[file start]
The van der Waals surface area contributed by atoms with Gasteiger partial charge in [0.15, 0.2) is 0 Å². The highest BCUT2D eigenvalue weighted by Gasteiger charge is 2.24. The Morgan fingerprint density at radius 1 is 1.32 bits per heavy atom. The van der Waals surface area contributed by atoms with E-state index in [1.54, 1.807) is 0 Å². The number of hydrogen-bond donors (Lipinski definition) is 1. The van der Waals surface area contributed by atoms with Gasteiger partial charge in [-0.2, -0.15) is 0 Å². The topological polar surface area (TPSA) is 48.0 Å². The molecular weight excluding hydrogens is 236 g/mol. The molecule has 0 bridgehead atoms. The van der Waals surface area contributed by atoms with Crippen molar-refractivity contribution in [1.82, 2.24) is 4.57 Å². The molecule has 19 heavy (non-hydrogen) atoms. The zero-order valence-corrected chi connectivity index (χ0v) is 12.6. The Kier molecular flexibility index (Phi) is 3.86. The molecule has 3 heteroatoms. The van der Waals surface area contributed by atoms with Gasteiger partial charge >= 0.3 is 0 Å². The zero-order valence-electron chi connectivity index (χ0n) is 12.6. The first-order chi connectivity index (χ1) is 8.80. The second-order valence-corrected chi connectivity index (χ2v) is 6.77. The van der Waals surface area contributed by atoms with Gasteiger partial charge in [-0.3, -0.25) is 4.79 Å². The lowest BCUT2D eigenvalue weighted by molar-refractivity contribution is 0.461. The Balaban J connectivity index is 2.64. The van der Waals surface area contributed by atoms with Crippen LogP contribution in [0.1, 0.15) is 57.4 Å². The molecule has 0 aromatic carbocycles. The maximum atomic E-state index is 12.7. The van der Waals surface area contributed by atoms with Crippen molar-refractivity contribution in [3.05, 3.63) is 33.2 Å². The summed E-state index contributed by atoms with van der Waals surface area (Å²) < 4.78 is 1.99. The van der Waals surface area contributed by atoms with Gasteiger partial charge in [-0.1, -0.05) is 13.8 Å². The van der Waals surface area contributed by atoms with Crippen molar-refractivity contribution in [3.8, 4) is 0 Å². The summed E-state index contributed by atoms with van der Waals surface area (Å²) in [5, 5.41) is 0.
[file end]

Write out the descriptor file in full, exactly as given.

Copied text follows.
The van der Waals surface area contributed by atoms with Gasteiger partial charge in [0.15, 0.2) is 0 Å². The highest BCUT2D eigenvalue weighted by Gasteiger charge is 2.24. The Morgan fingerprint density at radius 1 is 1.32 bits per heavy atom. The van der Waals surface area contributed by atoms with E-state index in [1.54, 1.807) is 0 Å². The number of hydrogen-bond donors (Lipinski definition) is 1. The van der Waals surface area contributed by atoms with Gasteiger partial charge in [-0.2, -0.15) is 0 Å². The topological polar surface area (TPSA) is 48.0 Å². The molecular weight excluding hydrogens is 236 g/mol. The molecule has 0 bridgehead atoms. The van der Waals surface area contributed by atoms with Crippen molar-refractivity contribution in [1.82, 2.24) is 4.57 Å². The molecule has 19 heavy (non-hydrogen) atoms. The zero-order valence-corrected chi connectivity index (χ0v) is 12.6. The Kier molecular flexibility index (Phi) is 3.86. The molecule has 3 heteroatoms. The van der Waals surface area contributed by atoms with Gasteiger partial charge >= 0.3 is 0 Å². The zero-order valence-electron chi connectivity index (χ0n) is 12.6. The first-order chi connectivity index (χ1) is 8.80. The second-order valence-corrected chi connectivity index (χ2v) is 6.77. The van der Waals surface area contributed by atoms with Gasteiger partial charge in [-0.3, -0.25) is 4.79 Å². The lowest BCUT2D eigenvalue weighted by molar-refractivity contribution is 0.461. The Balaban J connectivity index is 2.64. The van der Waals surface area contributed by atoms with Crippen LogP contribution in [0.1, 0.15) is 57.4 Å². The molecule has 0 aromatic carbocycles. The maximum atomic E-state index is 12.7. The van der Waals surface area contributed by atoms with Crippen molar-refractivity contribution in [3.05, 3.63) is 33.2 Å². The summed E-state index contributed by atoms with van der Waals surface area (Å²) < 4.78 is 1.99. The van der Waals surface area contributed by atoms with Gasteiger partial charge in [-0.1, -0.05) is 13.8 Å². The van der Waals surface area contributed by atoms with Crippen molar-refractivity contribution in [3.8, 4) is 0 Å². The summed E-state index contributed by atoms with van der Waals surface area (Å²) in [5, 5.41) is 0.